Do you like to talk a lot? Are you the kind of person who likes to talk about all the things you’ve done or plan to do, but there’s a lack of evidence in your life to match?
I have some bad news for you. You’re really not fooling anyone but yourself. Unless you’re talking a big game to people who’ve just met you, or you’re an exceptionally gifted liar, the people around you already know better than to believe you.
Three Types of “Big Talkers”
People who talk a lot but never seem to have any actions to back up their statements are usually one of three types of people:
Fakes: They talk a lot about things they’ve done or things they’re going to do, but don’t think the people they’re lying to are paying attention or will ever check to see if their words are true.
Back in the 80s we called this type of person a poser. It doesn’t matter what you call them—fakes, frauds, hypocrites, impostors, charlatans—the core truth about them is that they’re lying to someone. They might be lying to themselves which leads them to lie to others, but it amounts to the same thing—saying something that’s not true in the hopes of making oneself look good.
Cowards: These are people who talk a lot about what they wish they could do, what they would do if circumstances were different, but they rarely or never move forward because of their fears.
Fear has them asking, “What if I fail? What if I get it wrong or make a fool of myself?” Fear is the destroyer of hope because hope needs action, and without action, you never make any progress. Fear destroys hope by freezing us in place.
I don’t necessarily believe that cowardice is always a major character flaw. Cowardice can be due to lack of character, but I don’t think every single instance in our lives is a sin. Fear is often brought about by the unknown and the unknowable. Fear is often called unreasoning because we can be so overcome with fear that our ability to reason is inhibited.
Dreamers: Are those who talk a lot about what they’re going to do someday, but never do anything. Their lack of movement isn’t due to fear or fakery, but probably more of an “I’m waiting for the right moment, but it hasn’t come yet,” sort of attitude.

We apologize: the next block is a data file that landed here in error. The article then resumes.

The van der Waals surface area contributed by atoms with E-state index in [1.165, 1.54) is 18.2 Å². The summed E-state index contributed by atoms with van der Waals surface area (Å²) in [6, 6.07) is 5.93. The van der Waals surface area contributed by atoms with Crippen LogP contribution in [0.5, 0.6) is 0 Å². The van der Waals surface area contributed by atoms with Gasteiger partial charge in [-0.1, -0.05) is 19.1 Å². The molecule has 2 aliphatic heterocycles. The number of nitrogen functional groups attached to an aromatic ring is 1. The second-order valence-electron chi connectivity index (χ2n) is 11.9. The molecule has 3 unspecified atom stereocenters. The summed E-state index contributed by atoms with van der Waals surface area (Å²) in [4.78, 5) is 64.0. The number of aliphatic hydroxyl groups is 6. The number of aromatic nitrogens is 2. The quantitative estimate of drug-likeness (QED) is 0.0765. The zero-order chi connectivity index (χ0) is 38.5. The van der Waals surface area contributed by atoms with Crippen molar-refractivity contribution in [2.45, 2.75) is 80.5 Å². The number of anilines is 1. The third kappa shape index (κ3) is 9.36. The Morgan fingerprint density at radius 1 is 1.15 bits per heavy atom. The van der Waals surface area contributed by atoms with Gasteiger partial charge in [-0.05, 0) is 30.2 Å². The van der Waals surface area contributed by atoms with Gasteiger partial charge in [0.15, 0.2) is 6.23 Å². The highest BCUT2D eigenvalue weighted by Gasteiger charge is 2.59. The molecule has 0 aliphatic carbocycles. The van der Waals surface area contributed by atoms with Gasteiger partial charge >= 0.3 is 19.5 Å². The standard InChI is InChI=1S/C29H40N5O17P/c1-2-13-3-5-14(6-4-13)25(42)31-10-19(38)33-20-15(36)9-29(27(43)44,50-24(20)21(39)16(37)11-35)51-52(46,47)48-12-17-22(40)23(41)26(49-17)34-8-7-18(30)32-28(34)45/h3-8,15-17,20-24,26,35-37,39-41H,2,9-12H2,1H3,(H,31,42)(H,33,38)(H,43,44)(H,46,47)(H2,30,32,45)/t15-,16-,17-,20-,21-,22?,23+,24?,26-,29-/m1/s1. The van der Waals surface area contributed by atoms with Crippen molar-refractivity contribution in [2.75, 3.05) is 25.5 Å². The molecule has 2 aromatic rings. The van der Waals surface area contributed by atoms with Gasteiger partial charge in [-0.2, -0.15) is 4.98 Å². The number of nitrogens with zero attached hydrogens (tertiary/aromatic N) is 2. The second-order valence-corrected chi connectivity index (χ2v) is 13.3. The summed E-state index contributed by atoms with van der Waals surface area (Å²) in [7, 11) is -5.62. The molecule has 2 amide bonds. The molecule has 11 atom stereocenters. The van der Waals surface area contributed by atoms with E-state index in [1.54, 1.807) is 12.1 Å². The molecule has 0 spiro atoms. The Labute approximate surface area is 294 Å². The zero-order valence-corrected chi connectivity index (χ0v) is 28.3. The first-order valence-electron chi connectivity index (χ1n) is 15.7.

The road to awesome is paved with dreams, but the journey is only undertaken through action. A dream without action is nothing more than wishful thinking. Achieving dreams takes work and lots of it.
Becoming a Person of Action
Choosing to be someone who’s not all talk is simple, but you must make it an intentional and conscious decision—not just today, but every day. Here are some tips on how to become someone who is known for their actions matching their words.
- Always be authentic. Remain truthful even in those times when it may not seem personally advantageous. This includes telling “white lies” such as stretching the truth or embellishing stories to make them more interesting.
- Face your fears. Yes, count the potential costs of making a move, but when you see that moving forward is advantageous—when you see the pros outweigh the cons—you need to step out and go for it.
- Make a plan. If you have a dream, turn it into a goal by coming up with a plan. What help do you need to get there? What resources to you need to gather? What do you need to learn? How long do you forsee it will take you to reach your goal?
- Ask for help. You don’t have to move forward alone. Finding solutions is not something you have to do in isolation. Ask for input from people you trust, and make yourself accountable to people who will agree to watch over you and help keep you straight.
Also published on Medium.
I’m Jeff M. Miller, and I help ordinary people who are stuck in a rut change their behaviors so they can be extraordinary. I’m an entrepreneur who retired from my full-time job in my early 40s to work from home. I’m a financial counselor, life coach, graphic designer, and passionate believer in helping others improve their lives a little more each day.
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